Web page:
Discrimination and Abuse
Your rights do not diminish as you get older, but unfortunately some older people find that other people make assumptions about them and treat them differently because of their age or a long-term condition or disability.
Discrimination occurs when someone makes an assumption about you because of your age (or another 'protected characteristic') and treats you differently because of it. You may need to point out that someone’s assumptions about you are not true or you may need information and advice to decide whether to take further action and who can help.
The Equality Act 2010 protects people from being discriminated against by employers, banks and businesses, health and care providers, landlords, education providers and local authorities on grounds including age and disability.
The Human Rights Act 1998 requires that your rights should be respected by public bodies such as the government, courts, local authorities and the NHS. Human Rights have had a bad press at times, but they are important principles and are rights which most people would want. They include the right to life, freedom from torture and inhuman or degrading treatment, and respect for your private and family life, home and correspondence.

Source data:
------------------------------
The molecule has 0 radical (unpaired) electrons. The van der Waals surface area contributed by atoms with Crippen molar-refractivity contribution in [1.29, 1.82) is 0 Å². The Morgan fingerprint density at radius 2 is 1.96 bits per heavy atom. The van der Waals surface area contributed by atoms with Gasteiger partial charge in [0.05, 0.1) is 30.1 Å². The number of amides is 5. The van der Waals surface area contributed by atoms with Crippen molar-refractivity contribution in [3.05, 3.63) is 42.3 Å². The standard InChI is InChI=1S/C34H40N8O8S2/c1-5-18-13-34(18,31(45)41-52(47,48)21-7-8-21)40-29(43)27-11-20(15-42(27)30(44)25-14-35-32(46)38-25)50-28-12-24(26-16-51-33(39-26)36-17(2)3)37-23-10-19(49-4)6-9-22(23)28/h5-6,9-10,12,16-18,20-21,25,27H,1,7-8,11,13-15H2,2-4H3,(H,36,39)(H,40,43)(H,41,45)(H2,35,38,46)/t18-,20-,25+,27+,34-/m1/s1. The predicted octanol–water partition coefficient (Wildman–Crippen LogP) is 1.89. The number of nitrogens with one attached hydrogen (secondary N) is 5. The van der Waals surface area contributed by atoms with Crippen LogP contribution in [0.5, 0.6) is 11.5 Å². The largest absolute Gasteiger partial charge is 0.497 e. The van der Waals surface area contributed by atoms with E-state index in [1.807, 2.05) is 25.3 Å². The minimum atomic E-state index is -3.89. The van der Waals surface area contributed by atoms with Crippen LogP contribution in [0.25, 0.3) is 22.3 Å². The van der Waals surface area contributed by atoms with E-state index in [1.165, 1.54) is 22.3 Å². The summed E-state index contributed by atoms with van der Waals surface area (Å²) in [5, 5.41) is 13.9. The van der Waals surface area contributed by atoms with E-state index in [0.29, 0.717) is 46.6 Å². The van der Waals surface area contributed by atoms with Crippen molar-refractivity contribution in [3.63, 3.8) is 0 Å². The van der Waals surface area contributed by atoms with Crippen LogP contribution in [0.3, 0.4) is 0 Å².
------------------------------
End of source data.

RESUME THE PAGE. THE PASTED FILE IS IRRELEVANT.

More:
These are rights which you may have taken for granted throughout your life, but they may become more important to you if you need help from other people and other services in later life.
For the full list of protections under these laws see Age Scotland’s Age Maze.
Abuse of older people
Some older people in Scotland experience abuse, harm and neglect which can take many forms. They are abused by people they thought they could trust in places where they should be safe. Anyone can be at risk of abuse, but older people can be particularly vulnerable if they need to depend on others, are frail, have health problems or problems with thinking or memory.
You can read more about staying safe from abuse, and what to do if you are worried that someone you know is being abused, in our guides below.